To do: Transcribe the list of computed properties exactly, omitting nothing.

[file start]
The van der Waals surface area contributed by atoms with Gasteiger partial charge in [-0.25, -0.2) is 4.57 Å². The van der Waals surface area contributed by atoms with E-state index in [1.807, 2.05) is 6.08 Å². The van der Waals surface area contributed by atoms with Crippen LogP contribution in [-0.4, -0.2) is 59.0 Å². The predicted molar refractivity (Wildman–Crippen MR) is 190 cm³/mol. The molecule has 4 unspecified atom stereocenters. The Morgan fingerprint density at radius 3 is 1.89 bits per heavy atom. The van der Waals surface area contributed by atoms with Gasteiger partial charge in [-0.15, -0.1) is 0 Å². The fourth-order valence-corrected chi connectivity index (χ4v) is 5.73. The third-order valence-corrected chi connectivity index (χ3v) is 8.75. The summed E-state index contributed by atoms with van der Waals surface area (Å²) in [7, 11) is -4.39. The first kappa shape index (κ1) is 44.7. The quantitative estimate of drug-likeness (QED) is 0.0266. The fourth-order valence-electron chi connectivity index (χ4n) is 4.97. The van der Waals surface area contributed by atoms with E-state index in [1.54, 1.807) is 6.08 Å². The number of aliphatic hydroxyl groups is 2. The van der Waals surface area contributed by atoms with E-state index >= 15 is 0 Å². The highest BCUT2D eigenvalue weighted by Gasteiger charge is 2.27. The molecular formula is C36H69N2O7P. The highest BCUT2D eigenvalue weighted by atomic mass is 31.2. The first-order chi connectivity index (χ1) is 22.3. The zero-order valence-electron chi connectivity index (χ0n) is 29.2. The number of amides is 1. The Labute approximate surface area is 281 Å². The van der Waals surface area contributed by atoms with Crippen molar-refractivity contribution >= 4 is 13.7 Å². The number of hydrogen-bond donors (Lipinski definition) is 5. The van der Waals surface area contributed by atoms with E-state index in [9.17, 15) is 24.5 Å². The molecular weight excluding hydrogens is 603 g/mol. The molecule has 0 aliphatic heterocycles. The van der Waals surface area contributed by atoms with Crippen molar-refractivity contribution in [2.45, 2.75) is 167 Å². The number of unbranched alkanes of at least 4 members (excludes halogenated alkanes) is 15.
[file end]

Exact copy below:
The van der Waals surface area contributed by atoms with Gasteiger partial charge in [-0.25, -0.2) is 4.57 Å². The van der Waals surface area contributed by atoms with E-state index in [1.807, 2.05) is 6.08 Å². The van der Waals surface area contributed by atoms with Crippen LogP contribution in [-0.4, -0.2) is 59.0 Å². The predicted molar refractivity (Wildman–Crippen MR) is 190 cm³/mol. The molecule has 4 unspecified atom stereocenters. The Morgan fingerprint density at radius 3 is 1.89 bits per heavy atom. The van der Waals surface area contributed by atoms with Gasteiger partial charge in [-0.15, -0.1) is 0 Å². The fourth-order valence-corrected chi connectivity index (χ4v) is 5.73. The third-order valence-corrected chi connectivity index (χ3v) is 8.75. The summed E-state index contributed by atoms with van der Waals surface area (Å²) in [7, 11) is -4.39. The first kappa shape index (κ1) is 44.7. The quantitative estimate of drug-likeness (QED) is 0.0266. The fourth-order valence-electron chi connectivity index (χ4n) is 4.97. The van der Waals surface area contributed by atoms with E-state index in [1.54, 1.807) is 6.08 Å². The number of aliphatic hydroxyl groups is 2. The van der Waals surface area contributed by atoms with E-state index >= 15 is 0 Å². The highest BCUT2D eigenvalue weighted by Gasteiger charge is 2.27. The molecular formula is C36H69N2O7P. The highest BCUT2D eigenvalue weighted by atomic mass is 31.2. The first-order chi connectivity index (χ1) is 22.3. The zero-order valence-electron chi connectivity index (χ0n) is 29.2. The number of amides is 1. The Labute approximate surface area is 281 Å². The van der Waals surface area contributed by atoms with Crippen molar-refractivity contribution >= 4 is 13.7 Å². The number of hydrogen-bond donors (Lipinski definition) is 5. The van der Waals surface area contributed by atoms with E-state index in [9.17, 15) is 24.5 Å². The molecular weight excluding hydrogens is 603 g/mol. The molecule has 0 aliphatic heterocycles. The van der Waals surface area contributed by atoms with Crippen molar-refractivity contribution in [2.45, 2.75) is 167 Å². The number of unbranched alkanes of at least 4 members (excludes halogenated alkanes) is 15.